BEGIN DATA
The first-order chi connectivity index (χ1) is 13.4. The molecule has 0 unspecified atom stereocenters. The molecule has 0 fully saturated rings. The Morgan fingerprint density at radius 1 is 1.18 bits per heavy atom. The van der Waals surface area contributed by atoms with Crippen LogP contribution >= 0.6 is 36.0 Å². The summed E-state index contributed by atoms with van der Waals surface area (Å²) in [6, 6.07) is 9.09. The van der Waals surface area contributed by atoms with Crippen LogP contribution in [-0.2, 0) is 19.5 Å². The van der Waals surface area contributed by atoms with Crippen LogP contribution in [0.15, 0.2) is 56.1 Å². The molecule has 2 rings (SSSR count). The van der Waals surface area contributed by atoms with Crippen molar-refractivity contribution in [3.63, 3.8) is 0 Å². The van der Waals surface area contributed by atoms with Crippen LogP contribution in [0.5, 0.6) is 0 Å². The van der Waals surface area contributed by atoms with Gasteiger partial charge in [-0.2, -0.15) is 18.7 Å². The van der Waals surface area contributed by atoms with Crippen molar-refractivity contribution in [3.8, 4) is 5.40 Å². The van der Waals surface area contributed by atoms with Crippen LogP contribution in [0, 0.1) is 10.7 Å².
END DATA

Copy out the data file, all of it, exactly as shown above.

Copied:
The first-order chi connectivity index (χ1) is 13.4. The molecule has 0 unspecified atom stereocenters. The molecule has 0 fully saturated rings. The Morgan fingerprint density at radius 1 is 1.18 bits per heavy atom. The van der Waals surface area contributed by atoms with Crippen LogP contribution >= 0.6 is 36.0 Å². The summed E-state index contributed by atoms with van der Waals surface area (Å²) in [6, 6.07) is 9.09. The van der Waals surface area contributed by atoms with Crippen LogP contribution in [-0.2, 0) is 19.5 Å². The van der Waals surface area contributed by atoms with Crippen LogP contribution in [0.15, 0.2) is 56.1 Å². The molecule has 2 rings (SSSR count). The van der Waals surface area contributed by atoms with Crippen molar-refractivity contribution in [3.63, 3.8) is 0 Å². The van der Waals surface area contributed by atoms with Crippen LogP contribution in [0.5, 0.6) is 0 Å². The van der Waals surface area contributed by atoms with Gasteiger partial charge in [-0.2, -0.15) is 18.7 Å². The van der Waals surface area contributed by atoms with Crippen molar-refractivity contribution in [3.8, 4) is 5.40 Å². The van der Waals surface area contributed by atoms with Crippen LogP contribution in [0, 0.1) is 10.7 Å².